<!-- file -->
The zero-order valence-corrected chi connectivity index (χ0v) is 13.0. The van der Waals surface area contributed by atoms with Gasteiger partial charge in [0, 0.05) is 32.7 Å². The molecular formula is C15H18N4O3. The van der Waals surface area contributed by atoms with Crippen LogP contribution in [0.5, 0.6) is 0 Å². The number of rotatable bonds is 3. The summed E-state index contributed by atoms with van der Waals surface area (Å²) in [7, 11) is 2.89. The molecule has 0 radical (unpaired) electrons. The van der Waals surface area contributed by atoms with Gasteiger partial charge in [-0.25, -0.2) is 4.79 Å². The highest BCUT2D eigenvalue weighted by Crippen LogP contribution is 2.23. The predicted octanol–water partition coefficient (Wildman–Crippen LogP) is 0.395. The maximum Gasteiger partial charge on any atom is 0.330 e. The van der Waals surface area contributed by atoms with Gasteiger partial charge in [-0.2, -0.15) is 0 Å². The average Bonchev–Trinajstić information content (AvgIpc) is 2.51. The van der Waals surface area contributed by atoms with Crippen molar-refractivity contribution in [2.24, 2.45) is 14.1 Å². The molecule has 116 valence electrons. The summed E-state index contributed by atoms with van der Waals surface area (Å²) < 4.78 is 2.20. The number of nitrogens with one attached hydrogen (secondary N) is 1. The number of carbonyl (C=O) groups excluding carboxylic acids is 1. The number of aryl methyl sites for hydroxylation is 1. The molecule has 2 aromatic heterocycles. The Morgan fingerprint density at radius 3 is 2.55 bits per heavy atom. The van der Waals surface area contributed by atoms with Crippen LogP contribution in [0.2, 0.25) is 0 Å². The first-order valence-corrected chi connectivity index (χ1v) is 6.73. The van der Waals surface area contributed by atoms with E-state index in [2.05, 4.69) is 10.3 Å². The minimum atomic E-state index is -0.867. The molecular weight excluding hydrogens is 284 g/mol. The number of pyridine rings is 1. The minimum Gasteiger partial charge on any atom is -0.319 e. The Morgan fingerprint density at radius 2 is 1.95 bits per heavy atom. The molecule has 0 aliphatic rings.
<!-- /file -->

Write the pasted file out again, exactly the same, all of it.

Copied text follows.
The zero-order valence-corrected chi connectivity index (χ0v) is 13.0. The van der Waals surface area contributed by atoms with Gasteiger partial charge in [0, 0.05) is 32.7 Å². The molecular formula is C15H18N4O3. The van der Waals surface area contributed by atoms with Crippen LogP contribution in [0.5, 0.6) is 0 Å². The number of rotatable bonds is 3. The summed E-state index contributed by atoms with van der Waals surface area (Å²) in [7, 11) is 2.89. The molecule has 0 radical (unpaired) electrons. The van der Waals surface area contributed by atoms with Gasteiger partial charge in [-0.25, -0.2) is 4.79 Å². The highest BCUT2D eigenvalue weighted by Crippen LogP contribution is 2.23. The predicted octanol–water partition coefficient (Wildman–Crippen LogP) is 0.395. The maximum Gasteiger partial charge on any atom is 0.330 e. The van der Waals surface area contributed by atoms with Gasteiger partial charge in [-0.2, -0.15) is 0 Å². The average Bonchev–Trinajstić information content (AvgIpc) is 2.51. The van der Waals surface area contributed by atoms with Crippen molar-refractivity contribution in [2.24, 2.45) is 14.1 Å². The molecule has 116 valence electrons. The summed E-state index contributed by atoms with van der Waals surface area (Å²) < 4.78 is 2.20. The number of nitrogens with one attached hydrogen (secondary N) is 1. The number of carbonyl (C=O) groups excluding carboxylic acids is 1. The number of aryl methyl sites for hydroxylation is 1. The molecule has 2 aromatic heterocycles. The Morgan fingerprint density at radius 3 is 2.55 bits per heavy atom. The van der Waals surface area contributed by atoms with Crippen LogP contribution in [0.2, 0.25) is 0 Å². The first-order valence-corrected chi connectivity index (χ1v) is 6.73. The van der Waals surface area contributed by atoms with E-state index in [2.05, 4.69) is 10.3 Å². The minimum atomic E-state index is -0.867. The molecular weight excluding hydrogens is 284 g/mol. The number of pyridine rings is 1. The minimum Gasteiger partial charge on any atom is -0.319 e. The Morgan fingerprint density at radius 2 is 1.95 bits per heavy atom. The molecule has 0 aliphatic rings.